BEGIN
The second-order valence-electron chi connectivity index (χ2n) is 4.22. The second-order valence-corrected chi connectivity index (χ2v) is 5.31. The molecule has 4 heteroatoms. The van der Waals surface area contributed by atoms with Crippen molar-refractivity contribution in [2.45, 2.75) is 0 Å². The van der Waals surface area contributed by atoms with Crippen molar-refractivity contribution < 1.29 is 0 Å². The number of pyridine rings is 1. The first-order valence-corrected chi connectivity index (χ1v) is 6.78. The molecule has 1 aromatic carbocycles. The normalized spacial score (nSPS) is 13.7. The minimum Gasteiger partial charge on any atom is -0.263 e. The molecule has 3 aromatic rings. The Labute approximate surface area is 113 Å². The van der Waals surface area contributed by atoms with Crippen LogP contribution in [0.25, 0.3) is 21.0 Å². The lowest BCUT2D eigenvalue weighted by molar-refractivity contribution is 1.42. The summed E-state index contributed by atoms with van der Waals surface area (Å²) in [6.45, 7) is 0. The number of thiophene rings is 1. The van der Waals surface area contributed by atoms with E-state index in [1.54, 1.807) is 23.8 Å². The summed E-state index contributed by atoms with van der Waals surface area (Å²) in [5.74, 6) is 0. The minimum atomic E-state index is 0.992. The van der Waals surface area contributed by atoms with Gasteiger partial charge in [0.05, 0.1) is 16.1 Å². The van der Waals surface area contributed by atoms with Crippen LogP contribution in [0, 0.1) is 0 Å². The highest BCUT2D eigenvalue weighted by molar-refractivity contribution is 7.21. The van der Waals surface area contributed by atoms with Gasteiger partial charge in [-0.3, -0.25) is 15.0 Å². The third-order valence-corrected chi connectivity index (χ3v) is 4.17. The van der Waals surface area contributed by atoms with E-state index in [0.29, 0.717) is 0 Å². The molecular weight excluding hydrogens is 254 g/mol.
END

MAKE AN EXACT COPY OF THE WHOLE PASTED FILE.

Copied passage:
The second-order valence-electron chi connectivity index (χ2n) is 4.22. The second-order valence-corrected chi connectivity index (χ2v) is 5.31. The molecule has 4 heteroatoms. The van der Waals surface area contributed by atoms with Crippen molar-refractivity contribution in [2.45, 2.75) is 0 Å². The van der Waals surface area contributed by atoms with Crippen molar-refractivity contribution < 1.29 is 0 Å². The number of pyridine rings is 1. The first-order valence-corrected chi connectivity index (χ1v) is 6.78. The molecule has 1 aromatic carbocycles. The normalized spacial score (nSPS) is 13.7. The minimum Gasteiger partial charge on any atom is -0.263 e. The molecule has 3 aromatic rings. The Labute approximate surface area is 113 Å². The van der Waals surface area contributed by atoms with Crippen LogP contribution in [0.25, 0.3) is 21.0 Å². The lowest BCUT2D eigenvalue weighted by molar-refractivity contribution is 1.42. The summed E-state index contributed by atoms with van der Waals surface area (Å²) in [6.45, 7) is 0. The number of thiophene rings is 1. The van der Waals surface area contributed by atoms with E-state index in [1.54, 1.807) is 23.8 Å². The summed E-state index contributed by atoms with van der Waals surface area (Å²) in [5.74, 6) is 0. The minimum atomic E-state index is 0.992. The van der Waals surface area contributed by atoms with Gasteiger partial charge in [0.05, 0.1) is 16.1 Å². The van der Waals surface area contributed by atoms with Crippen LogP contribution in [0, 0.1) is 0 Å². The highest BCUT2D eigenvalue weighted by molar-refractivity contribution is 7.21. The van der Waals surface area contributed by atoms with Gasteiger partial charge in [-0.3, -0.25) is 15.0 Å². The third-order valence-corrected chi connectivity index (χ3v) is 4.17. The van der Waals surface area contributed by atoms with E-state index in [0.29, 0.717) is 0 Å². The molecular weight excluding hydrogens is 254 g/mol.